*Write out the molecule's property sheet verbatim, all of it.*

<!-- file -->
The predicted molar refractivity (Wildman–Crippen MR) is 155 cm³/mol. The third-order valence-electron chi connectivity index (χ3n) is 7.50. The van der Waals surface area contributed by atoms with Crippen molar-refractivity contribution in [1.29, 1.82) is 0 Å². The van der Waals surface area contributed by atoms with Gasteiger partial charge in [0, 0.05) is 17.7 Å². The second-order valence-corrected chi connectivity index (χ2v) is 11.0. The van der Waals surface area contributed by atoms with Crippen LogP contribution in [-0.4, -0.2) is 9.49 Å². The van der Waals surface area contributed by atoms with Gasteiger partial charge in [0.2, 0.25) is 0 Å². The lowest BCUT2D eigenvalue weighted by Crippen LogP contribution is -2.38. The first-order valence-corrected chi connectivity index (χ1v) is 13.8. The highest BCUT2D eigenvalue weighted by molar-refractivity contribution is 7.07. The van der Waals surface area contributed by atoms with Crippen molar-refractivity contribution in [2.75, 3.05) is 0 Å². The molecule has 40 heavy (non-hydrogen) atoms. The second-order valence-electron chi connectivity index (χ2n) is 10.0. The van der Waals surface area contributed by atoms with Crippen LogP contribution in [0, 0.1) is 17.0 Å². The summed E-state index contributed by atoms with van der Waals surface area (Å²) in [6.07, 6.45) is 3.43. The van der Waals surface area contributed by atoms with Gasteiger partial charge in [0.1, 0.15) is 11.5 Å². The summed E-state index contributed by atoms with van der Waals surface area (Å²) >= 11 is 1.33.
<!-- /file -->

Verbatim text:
The predicted molar refractivity (Wildman–Crippen MR) is 155 cm³/mol. The third-order valence-electron chi connectivity index (χ3n) is 7.50. The van der Waals surface area contributed by atoms with Crippen molar-refractivity contribution in [1.29, 1.82) is 0 Å². The van der Waals surface area contributed by atoms with Gasteiger partial charge in [0, 0.05) is 17.7 Å². The second-order valence-corrected chi connectivity index (χ2v) is 11.0. The van der Waals surface area contributed by atoms with Crippen LogP contribution in [-0.4, -0.2) is 9.49 Å². The van der Waals surface area contributed by atoms with Gasteiger partial charge in [0.2, 0.25) is 0 Å². The lowest BCUT2D eigenvalue weighted by Crippen LogP contribution is -2.38. The first-order valence-corrected chi connectivity index (χ1v) is 13.8. The highest BCUT2D eigenvalue weighted by molar-refractivity contribution is 7.07. The van der Waals surface area contributed by atoms with Crippen molar-refractivity contribution in [2.75, 3.05) is 0 Å². The molecule has 40 heavy (non-hydrogen) atoms. The second-order valence-electron chi connectivity index (χ2n) is 10.0. The van der Waals surface area contributed by atoms with Crippen LogP contribution in [0, 0.1) is 17.0 Å². The summed E-state index contributed by atoms with van der Waals surface area (Å²) in [6.07, 6.45) is 3.43. The van der Waals surface area contributed by atoms with Gasteiger partial charge in [0.1, 0.15) is 11.5 Å². The summed E-state index contributed by atoms with van der Waals surface area (Å²) >= 11 is 1.33.